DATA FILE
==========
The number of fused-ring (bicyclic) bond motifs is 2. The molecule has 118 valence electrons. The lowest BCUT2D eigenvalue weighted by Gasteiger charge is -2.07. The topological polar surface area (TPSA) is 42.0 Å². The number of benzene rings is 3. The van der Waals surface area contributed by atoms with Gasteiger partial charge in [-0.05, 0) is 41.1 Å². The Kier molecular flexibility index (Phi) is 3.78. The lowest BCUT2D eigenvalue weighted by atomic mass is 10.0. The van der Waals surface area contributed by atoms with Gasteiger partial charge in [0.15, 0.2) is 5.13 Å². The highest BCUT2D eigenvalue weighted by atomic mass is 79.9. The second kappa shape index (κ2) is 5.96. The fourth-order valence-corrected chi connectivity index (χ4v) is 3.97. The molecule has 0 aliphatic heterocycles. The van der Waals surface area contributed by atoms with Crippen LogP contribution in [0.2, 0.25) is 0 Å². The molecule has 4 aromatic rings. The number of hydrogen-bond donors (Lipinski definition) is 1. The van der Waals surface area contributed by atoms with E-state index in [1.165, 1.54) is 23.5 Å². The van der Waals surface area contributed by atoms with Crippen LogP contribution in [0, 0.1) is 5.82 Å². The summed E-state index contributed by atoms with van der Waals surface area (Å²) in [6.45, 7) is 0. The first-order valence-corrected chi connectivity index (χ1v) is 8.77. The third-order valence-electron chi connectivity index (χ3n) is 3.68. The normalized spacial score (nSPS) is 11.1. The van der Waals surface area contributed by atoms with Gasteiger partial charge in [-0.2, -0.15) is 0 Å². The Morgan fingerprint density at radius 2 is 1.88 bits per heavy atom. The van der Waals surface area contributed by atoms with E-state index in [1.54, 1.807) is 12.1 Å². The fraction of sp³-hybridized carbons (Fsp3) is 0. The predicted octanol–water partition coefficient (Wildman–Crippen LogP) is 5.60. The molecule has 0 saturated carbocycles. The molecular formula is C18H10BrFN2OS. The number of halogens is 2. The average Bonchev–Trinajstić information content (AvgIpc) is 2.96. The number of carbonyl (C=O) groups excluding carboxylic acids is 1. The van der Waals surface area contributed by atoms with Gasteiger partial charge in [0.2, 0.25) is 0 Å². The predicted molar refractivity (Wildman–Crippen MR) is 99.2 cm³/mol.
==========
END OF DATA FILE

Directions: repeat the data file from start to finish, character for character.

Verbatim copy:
The number of fused-ring (bicyclic) bond motifs is 2. The molecule has 118 valence electrons. The lowest BCUT2D eigenvalue weighted by Gasteiger charge is -2.07. The topological polar surface area (TPSA) is 42.0 Å². The number of benzene rings is 3. The van der Waals surface area contributed by atoms with Gasteiger partial charge in [-0.05, 0) is 41.1 Å². The Kier molecular flexibility index (Phi) is 3.78. The lowest BCUT2D eigenvalue weighted by atomic mass is 10.0. The van der Waals surface area contributed by atoms with Gasteiger partial charge in [0.15, 0.2) is 5.13 Å². The highest BCUT2D eigenvalue weighted by atomic mass is 79.9. The second kappa shape index (κ2) is 5.96. The fourth-order valence-corrected chi connectivity index (χ4v) is 3.97. The molecule has 0 aliphatic heterocycles. The van der Waals surface area contributed by atoms with Crippen LogP contribution in [0.2, 0.25) is 0 Å². The molecule has 4 aromatic rings. The number of hydrogen-bond donors (Lipinski definition) is 1. The van der Waals surface area contributed by atoms with E-state index in [1.165, 1.54) is 23.5 Å². The van der Waals surface area contributed by atoms with Crippen LogP contribution in [0, 0.1) is 5.82 Å². The summed E-state index contributed by atoms with van der Waals surface area (Å²) in [6.45, 7) is 0. The first-order valence-corrected chi connectivity index (χ1v) is 8.77. The third-order valence-electron chi connectivity index (χ3n) is 3.68. The normalized spacial score (nSPS) is 11.1. The van der Waals surface area contributed by atoms with Gasteiger partial charge in [-0.2, -0.15) is 0 Å². The Morgan fingerprint density at radius 2 is 1.88 bits per heavy atom. The van der Waals surface area contributed by atoms with E-state index in [1.54, 1.807) is 12.1 Å². The fraction of sp³-hybridized carbons (Fsp3) is 0. The predicted octanol–water partition coefficient (Wildman–Crippen LogP) is 5.60. The molecule has 0 saturated carbocycles. The molecular formula is C18H10BrFN2OS. The number of halogens is 2. The average Bonchev–Trinajstić information content (AvgIpc) is 2.96. The number of carbonyl (C=O) groups excluding carboxylic acids is 1. The van der Waals surface area contributed by atoms with Gasteiger partial charge in [0.2, 0.25) is 0 Å². The predicted molar refractivity (Wildman–Crippen MR) is 99.2 cm³/mol.